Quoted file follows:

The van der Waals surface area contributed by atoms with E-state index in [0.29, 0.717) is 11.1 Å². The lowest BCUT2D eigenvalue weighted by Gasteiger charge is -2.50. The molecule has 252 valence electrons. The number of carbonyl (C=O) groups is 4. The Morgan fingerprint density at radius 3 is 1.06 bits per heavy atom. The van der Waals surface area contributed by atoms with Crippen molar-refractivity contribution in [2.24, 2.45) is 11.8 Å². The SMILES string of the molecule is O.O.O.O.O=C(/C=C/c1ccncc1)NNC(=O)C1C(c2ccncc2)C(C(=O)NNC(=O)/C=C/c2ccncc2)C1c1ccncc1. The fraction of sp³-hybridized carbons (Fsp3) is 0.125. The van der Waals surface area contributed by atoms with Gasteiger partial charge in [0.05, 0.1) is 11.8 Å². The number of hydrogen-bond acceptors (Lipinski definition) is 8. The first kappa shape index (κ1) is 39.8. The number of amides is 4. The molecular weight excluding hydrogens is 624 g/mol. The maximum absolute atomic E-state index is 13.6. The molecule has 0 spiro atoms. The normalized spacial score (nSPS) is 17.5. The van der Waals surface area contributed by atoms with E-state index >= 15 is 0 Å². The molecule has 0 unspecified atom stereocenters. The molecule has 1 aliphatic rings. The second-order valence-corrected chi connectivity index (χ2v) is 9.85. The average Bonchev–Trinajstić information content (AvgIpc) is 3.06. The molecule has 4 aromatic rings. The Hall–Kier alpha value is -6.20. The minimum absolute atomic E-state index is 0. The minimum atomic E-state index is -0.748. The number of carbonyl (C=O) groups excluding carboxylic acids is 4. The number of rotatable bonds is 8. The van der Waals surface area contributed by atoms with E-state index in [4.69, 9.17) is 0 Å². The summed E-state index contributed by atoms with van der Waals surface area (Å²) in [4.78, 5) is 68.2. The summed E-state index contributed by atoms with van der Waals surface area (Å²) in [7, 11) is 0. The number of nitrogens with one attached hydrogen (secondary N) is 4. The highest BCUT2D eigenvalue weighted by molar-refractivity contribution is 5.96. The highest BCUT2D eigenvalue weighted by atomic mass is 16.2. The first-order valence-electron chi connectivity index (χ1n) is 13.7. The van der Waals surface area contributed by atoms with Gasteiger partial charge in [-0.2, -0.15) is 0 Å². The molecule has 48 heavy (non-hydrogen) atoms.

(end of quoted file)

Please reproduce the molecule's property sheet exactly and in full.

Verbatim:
The van der Waals surface area contributed by atoms with E-state index in [0.29, 0.717) is 11.1 Å². The lowest BCUT2D eigenvalue weighted by Gasteiger charge is -2.50. The molecule has 252 valence electrons. The number of carbonyl (C=O) groups is 4. The Morgan fingerprint density at radius 3 is 1.06 bits per heavy atom. The van der Waals surface area contributed by atoms with Crippen molar-refractivity contribution in [2.24, 2.45) is 11.8 Å². The SMILES string of the molecule is O.O.O.O.O=C(/C=C/c1ccncc1)NNC(=O)C1C(c2ccncc2)C(C(=O)NNC(=O)/C=C/c2ccncc2)C1c1ccncc1. The fraction of sp³-hybridized carbons (Fsp3) is 0.125. The van der Waals surface area contributed by atoms with Gasteiger partial charge in [0.05, 0.1) is 11.8 Å². The number of hydrogen-bond acceptors (Lipinski definition) is 8. The first kappa shape index (κ1) is 39.8. The number of amides is 4. The molecular weight excluding hydrogens is 624 g/mol. The maximum absolute atomic E-state index is 13.6. The molecule has 0 spiro atoms. The normalized spacial score (nSPS) is 17.5. The van der Waals surface area contributed by atoms with E-state index >= 15 is 0 Å². The molecule has 0 unspecified atom stereocenters. The molecule has 1 aliphatic rings. The second-order valence-corrected chi connectivity index (χ2v) is 9.85. The average Bonchev–Trinajstić information content (AvgIpc) is 3.06. The molecule has 4 aromatic rings. The Hall–Kier alpha value is -6.20. The minimum absolute atomic E-state index is 0. The minimum atomic E-state index is -0.748. The number of carbonyl (C=O) groups excluding carboxylic acids is 4. The number of rotatable bonds is 8. The van der Waals surface area contributed by atoms with E-state index in [4.69, 9.17) is 0 Å². The summed E-state index contributed by atoms with van der Waals surface area (Å²) in [4.78, 5) is 68.2. The summed E-state index contributed by atoms with van der Waals surface area (Å²) in [7, 11) is 0. The number of nitrogens with one attached hydrogen (secondary N) is 4. The highest BCUT2D eigenvalue weighted by molar-refractivity contribution is 5.96. The highest BCUT2D eigenvalue weighted by atomic mass is 16.2. The first-order valence-electron chi connectivity index (χ1n) is 13.7. The van der Waals surface area contributed by atoms with Gasteiger partial charge in [-0.2, -0.15) is 0 Å². The molecule has 48 heavy (non-hydrogen) atoms.